BY TJ Walker
Major broadcast network TV shows and syndicated programs will often want to do what is called a pre-interview with you before committing to a final booking with you. So you may have impressed a booker on the Today Show or Oprah enough to call you and express interest in you based on your purported area of expertise. But believe me, you are still a long, long way from actually getting on the set. You will still have to jump through several more hoops, namely a pre-interview or two. “Pre-interview” is actually a misnomer. It is actually an interview over the phone; it’s just that no one will ever see or hear the results of this interview except for the producer who is asking you the questions. The producer is trying to figure out if you are good enough, interesting enough or have the right point of view for the story.
So where does social media video come into play in all of this? Ask the producer what questions/topics they would like you to discuss for the segment. Often times the producers will send you likely questions. If they don’t volunteer the questions, you can ask for them. Then, ask them what the length of time would be for your face time on the show. Ideally, you are given 4 or five sample questions and told a time limit of, say, 3 minutes.
What most people do is just wait for the producer to call back and often answer the questions live. The problem with this approach is that if you get off on the wrong foot, or if your phone connection is sketchy or if the producer is tired at the end of a long day, you might be instantly scratched as a possible question on a TV forum with a multi-million audience. Ouch!
Here’s what I do. I have a colleague pose as a reporter or host and ask me the very same questions sent by the producer. We videotape the whole segment in one shot so that the producer can see me and hear me and see that the video was not edited together to make me look good. I shoot the simulated interview at the same length as the face time I would receive for the actual TV segment, in this case, three minutes. Then I quickly upload the video to YouTube and I send the link to the producer—in less than one hour! Now, I have accomplished the following things:
- 1. The producer can see how I look and that I won’t scare off the audience. This includes dressing in an appropriate manner and sounding and acting in a professional manner.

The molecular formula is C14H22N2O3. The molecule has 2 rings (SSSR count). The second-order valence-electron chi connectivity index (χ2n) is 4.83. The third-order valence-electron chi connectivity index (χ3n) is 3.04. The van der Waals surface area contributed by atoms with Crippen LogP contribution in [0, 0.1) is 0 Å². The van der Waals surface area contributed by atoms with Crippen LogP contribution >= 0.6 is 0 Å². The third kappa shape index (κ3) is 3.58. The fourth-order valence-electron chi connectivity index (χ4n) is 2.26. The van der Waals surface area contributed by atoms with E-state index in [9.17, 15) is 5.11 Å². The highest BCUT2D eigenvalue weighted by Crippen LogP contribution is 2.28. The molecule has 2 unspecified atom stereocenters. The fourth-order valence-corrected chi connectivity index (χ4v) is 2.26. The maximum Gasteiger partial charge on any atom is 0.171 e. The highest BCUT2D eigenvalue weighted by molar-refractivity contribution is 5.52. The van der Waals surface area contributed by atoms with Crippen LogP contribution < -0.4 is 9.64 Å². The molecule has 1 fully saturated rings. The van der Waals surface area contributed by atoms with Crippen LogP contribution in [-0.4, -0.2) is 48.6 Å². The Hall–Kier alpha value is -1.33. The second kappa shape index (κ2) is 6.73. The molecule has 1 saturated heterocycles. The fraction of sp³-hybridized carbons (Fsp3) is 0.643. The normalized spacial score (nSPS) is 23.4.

- 2. The producer can see that I can answers in a succinct manner and can hit all the important points within the total time limits of 3 minutes.
- 3. The producer can actually see me interacting with another person and that I can provide the content in an engaging and conversational manner.
- 4. The producer now has an easy way of transcribing exactly what my answers are in order to create graphics to support the ideas and to further brief the host and other producers and reporters working on the show.
- 5. The producer no longer has to guess on how I will come across on Video; he/she can see exactly what I am all about.
- 6. The producer now respects me a professional who is quick, easy to work with and willing and able to make his/her life easier.
- 7. I have proven that I am enthusiastic about their show and willing to do work for them without being difficult.
Additionally, I benefit because if I do a rehearsal video with my colleague and I screw up, I just delete it and record another one. If I tape another version and I watch it and still don’t like it I can do it over again until I am happy.
I can’t guarantee this will get you the final booking, but I can assure you that this will dramatically increase your chances and cast you in a favorable light compared to your competitors. Personally speaking, every single time I have ever used this approach I have ended up getting booked. Try it.
*Extra bonus—you now have more content for your own web sites and YouTube channels. Just label the video with a provocative title and the video content can and should stand on its own for your clients, fans and followers.